Tech Data Canada is bringing vendors and resellers together to better educate the channel on software licensing and anti-piracy issues.

The Mississauga, Ont.-based distributor Monday hosted a “Licensing Awareness Day” with Network Associates, Citrix, Microsoft, Merilus, Veritas and Novell. Each vendor offered a half-hour overview of its licensing program and discussed the advantages of licensing in general. This will be followed up in two weeks by a less formal wine and cheese night on June 21, which will focus specifically on software security.

Irene Buchan, Tech Data’s director of product management, said it was too early to say whether or not the Licensing Awareness Day will become an annual event.

“We’ll continue to refine the way we license software.” “This was a good approach for us in terms of educating people on the advantages of licensing. It wasn’t product-specific.”

Tech Data wants to position its software business as a primary go-between for resellers who find themselves on unsure footing with their customers.

“We still get customers calling in asking about retail packs. These are people selling 30 seats,” she said. “Really, that’s them not understanding licensing isn’t just on the enterprise level.”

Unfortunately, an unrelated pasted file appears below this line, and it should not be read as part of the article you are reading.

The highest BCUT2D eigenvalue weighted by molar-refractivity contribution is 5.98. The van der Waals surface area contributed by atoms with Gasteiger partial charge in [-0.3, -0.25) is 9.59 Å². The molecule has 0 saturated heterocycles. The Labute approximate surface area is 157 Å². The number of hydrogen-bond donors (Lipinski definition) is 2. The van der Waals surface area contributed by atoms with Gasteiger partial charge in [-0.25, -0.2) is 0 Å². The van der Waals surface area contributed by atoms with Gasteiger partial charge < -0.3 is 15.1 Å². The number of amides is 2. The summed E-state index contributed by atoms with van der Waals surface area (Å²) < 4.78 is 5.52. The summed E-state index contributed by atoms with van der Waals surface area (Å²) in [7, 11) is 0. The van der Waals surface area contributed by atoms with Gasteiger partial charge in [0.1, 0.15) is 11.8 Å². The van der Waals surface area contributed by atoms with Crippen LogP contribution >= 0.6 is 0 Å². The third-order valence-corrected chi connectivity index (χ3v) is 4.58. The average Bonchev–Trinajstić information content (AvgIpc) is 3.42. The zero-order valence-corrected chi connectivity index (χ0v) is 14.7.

Two weeks ago International Planning and Research Corp. released a study on behalf of the Canadian Alliance Against Software Theft (CAAST) which said software piracy was costing the economy $457 million a year. Though the actual percentage of piracy incidents dropped three per cent this year, the study estimated that one in every three business software applications in Canada was pirated in 2000.

CAAST president Al Steel said awareness campaigns from vendors and distributors must be coupled with tougher fines by the federal government.

“I think in the last year you’ve seen a lot more situations where vendors have gone and prosecuted offending individuals,” he said. “That’s gone a long way to showing that the industry is taking the issue seriously.”

Buchan said many of Tech Data’s customer base are prone to pirating software unintentionally

“The programs are constantly changing,” she said. “Microsoft is an example of a vendor that continuously lowers the seat level . . . one of the benefits that we believe our software business provides is that we don’t require the (reseller) customer to know the complete program.”

Instead, Tech Data has six bilingual employees set up on a special queue on the company’s call centre to help VARs configure their licensing orders properly, and suggest add-on products like anti-virus tools.

The next obvious step is to migrate software orders over to the Internet, but electronic software delivery remains a stumbling block for vendors and distributors alike. Even Microsoft Canada had to abandon its volume licensing online program last year when the tools they had created to do it failed to work properly.

“At the time when that was really being investigated, they had a hard time assessing demand,” Buchan said.

In the meantime, resellers can e-mail licensing inquiries to Tech Data’s software business unit at software@techdata.ca, where they can also RSVP for the June 21 event.

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